A happy ending for a confused waterfowl

The Horned Grebe landed on the wet lane behind the barn on the Amish farm in Wayne Co., Ohio.

By Bruce Stambaugh

My good friend Robert phoned again recently. When Robert calls me, I listen.

Known as the go to bird guy, Robert gets all kinds of calls regarding birds, especially rare species since he hosts the rare bird phone alert for Holmes and surrounding counties in Ohio’s Amish Country. Sometimes he even serves as a conduit for rescuing birds.

That was the nature of this call. A bird had landed on a gleaming, long farm lane, obviously mistaking it for a stream or water-filled ditch. The young mother of the family that found the floundering bird had called Robert out of desperation.

The family had easily captured the bird and, recognizing it as a waterfowl species, placed it in a basement utility tub half filled with water. That’s where it still was when Robert, his son and I arrived the next morning.

redbuttonedeyesbybrucestambaughRobert immediately identified the bird as a Horned Grebe all decked out in its spiffy winter plumage. It’s red eyes looked like bright buttons against its clean, white cheeks and charcoal head.

Not only was this an unusual situation, it was an unusual bird for this area for this time of year. Horned Grebes need long stretches of water to get airborne. The shiny, wet driveway had apparently confused the poor bird.

Fortunately, the grebe appeared to be fine. But with the extreme cold of early January, large, open water spaces were scarce. I called another noted area birder who told us she had seen a good section of the Killbuck Creek free of ice near Holmesville in northern Holmes County.

Robert donned his gloves, and carefully lifted the Horned Grebe out of its watery confinement and wrapped the bird in towels to protect it from any human contaminants. Off we went with the grebe perched patiently on Robert’s lap. We’ll discount the several attempts to drill Robert with its thick, pointed bill.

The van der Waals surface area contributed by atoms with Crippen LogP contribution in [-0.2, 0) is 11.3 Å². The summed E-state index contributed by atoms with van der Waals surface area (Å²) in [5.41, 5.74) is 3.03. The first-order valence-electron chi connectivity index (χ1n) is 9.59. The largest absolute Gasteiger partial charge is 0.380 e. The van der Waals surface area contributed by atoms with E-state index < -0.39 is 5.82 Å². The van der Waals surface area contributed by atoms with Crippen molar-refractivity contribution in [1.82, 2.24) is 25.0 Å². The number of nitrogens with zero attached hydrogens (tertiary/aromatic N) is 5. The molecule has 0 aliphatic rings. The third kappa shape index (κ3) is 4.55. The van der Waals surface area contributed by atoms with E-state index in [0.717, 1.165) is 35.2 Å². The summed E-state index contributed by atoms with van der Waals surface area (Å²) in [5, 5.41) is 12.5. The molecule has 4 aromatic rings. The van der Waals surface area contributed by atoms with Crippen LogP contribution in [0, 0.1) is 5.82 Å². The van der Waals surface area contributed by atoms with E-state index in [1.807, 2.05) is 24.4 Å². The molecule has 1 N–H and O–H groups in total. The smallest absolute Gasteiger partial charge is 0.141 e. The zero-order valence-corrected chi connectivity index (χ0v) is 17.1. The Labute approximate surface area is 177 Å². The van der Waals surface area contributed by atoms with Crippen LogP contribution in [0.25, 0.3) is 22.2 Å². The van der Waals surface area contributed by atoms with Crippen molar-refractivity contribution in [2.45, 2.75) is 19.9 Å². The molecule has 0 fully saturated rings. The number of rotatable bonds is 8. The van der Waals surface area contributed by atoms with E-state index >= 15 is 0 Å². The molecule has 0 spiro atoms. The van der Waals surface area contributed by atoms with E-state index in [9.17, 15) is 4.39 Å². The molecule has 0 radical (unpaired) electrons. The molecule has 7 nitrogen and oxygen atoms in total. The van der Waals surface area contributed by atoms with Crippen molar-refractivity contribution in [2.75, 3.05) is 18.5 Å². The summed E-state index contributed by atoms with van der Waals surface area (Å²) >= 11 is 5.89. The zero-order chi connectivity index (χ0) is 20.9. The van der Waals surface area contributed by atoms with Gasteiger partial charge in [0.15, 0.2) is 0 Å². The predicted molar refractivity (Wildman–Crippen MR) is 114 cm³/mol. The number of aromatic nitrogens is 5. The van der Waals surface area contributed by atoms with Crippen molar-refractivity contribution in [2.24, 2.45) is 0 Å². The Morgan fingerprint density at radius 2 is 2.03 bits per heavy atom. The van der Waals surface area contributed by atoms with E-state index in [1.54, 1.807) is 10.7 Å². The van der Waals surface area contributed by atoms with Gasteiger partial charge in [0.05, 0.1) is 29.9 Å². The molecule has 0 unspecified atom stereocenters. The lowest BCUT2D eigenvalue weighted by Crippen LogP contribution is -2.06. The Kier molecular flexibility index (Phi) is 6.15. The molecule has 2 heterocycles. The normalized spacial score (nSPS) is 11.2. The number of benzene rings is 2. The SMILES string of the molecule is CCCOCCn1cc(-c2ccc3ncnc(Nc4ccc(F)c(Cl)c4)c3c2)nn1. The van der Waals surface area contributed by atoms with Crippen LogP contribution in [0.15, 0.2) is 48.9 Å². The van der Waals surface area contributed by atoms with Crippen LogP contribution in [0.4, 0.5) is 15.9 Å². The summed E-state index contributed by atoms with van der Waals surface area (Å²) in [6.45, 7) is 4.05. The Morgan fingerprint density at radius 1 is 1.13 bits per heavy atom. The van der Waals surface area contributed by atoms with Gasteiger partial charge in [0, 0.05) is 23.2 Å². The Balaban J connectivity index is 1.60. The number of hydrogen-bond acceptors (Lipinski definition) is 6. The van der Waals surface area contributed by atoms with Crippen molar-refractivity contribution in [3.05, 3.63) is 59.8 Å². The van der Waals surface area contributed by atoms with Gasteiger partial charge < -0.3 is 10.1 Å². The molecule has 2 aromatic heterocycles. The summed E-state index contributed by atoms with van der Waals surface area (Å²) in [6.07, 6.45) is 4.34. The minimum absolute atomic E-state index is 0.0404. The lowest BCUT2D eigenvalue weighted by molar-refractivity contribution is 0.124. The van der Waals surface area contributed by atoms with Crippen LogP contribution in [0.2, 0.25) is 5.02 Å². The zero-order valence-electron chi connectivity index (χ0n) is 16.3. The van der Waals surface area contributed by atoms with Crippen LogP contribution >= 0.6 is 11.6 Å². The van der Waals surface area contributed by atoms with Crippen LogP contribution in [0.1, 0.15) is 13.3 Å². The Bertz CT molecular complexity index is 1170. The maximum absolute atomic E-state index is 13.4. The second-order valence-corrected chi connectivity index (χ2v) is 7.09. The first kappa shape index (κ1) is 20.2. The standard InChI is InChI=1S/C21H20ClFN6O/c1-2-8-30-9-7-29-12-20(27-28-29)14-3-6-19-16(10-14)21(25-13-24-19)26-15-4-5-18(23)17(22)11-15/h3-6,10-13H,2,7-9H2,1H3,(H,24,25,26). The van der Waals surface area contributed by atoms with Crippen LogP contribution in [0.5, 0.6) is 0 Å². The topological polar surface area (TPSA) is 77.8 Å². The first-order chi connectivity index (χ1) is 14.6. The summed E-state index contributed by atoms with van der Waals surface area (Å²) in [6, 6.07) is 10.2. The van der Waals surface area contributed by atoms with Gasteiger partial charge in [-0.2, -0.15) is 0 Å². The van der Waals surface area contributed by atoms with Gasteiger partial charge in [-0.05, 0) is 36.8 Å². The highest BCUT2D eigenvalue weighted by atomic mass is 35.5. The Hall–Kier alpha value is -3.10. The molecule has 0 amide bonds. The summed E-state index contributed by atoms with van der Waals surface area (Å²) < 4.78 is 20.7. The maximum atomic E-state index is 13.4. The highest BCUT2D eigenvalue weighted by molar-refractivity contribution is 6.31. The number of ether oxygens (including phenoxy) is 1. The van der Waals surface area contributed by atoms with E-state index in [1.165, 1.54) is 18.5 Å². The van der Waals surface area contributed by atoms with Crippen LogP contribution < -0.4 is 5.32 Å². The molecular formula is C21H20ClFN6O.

When we arrived at the creek, we found a couple of good release points. We chose a large ice-free spot 100-yards south of the bridge that crosses the Killbuck. It appeared to be the best place to release the bird back to its proper habitat.

Robert slowly approached the creek bank, and gently tossed the grebe toward the stream. The Horned Grebe flapped its way to the murky water. It swam a short distance, pecked the surface as if in disbelief, and made a quick dive to the bottom. Even though the Amish family had dropped bits of frozen fish into the tub’s water, the Horned Grebe was naturally hungry.

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After a few seconds, the natty bird resurfaced, leaned back, shook its wings and head simultaneously. If birds can express emotions, this fortunate fellow was down right ecstatic.

The Horned Grebe swam and dove, swam and dove. The three of us headed back to the car satisfied that the bird was uninjured and would be just fine.

Once it had gained its strength, the Horned Grebe would likely take its long, running start across the water’s surface and lift into the air. Hopefully, when and wherever it landed, it would pick a real pond or stream this time.

On land, the Horned Grebe was simply helpless, completely out of its element. On water, it was a graceful and stately wonder. As proof, the grebe was placidly floating in the center of the stream as we left.

We took one last glance as we crossed back over the bridge in the car. The grebe was gone. Either it was down for another food forage or it had taken off for another locale.

There is great satisfaction in helping the helpless, confused birds included.

This was the last time we saw the Horned Grebe as we walked back to my vehicle.

© Bruce Stambaugh 2014

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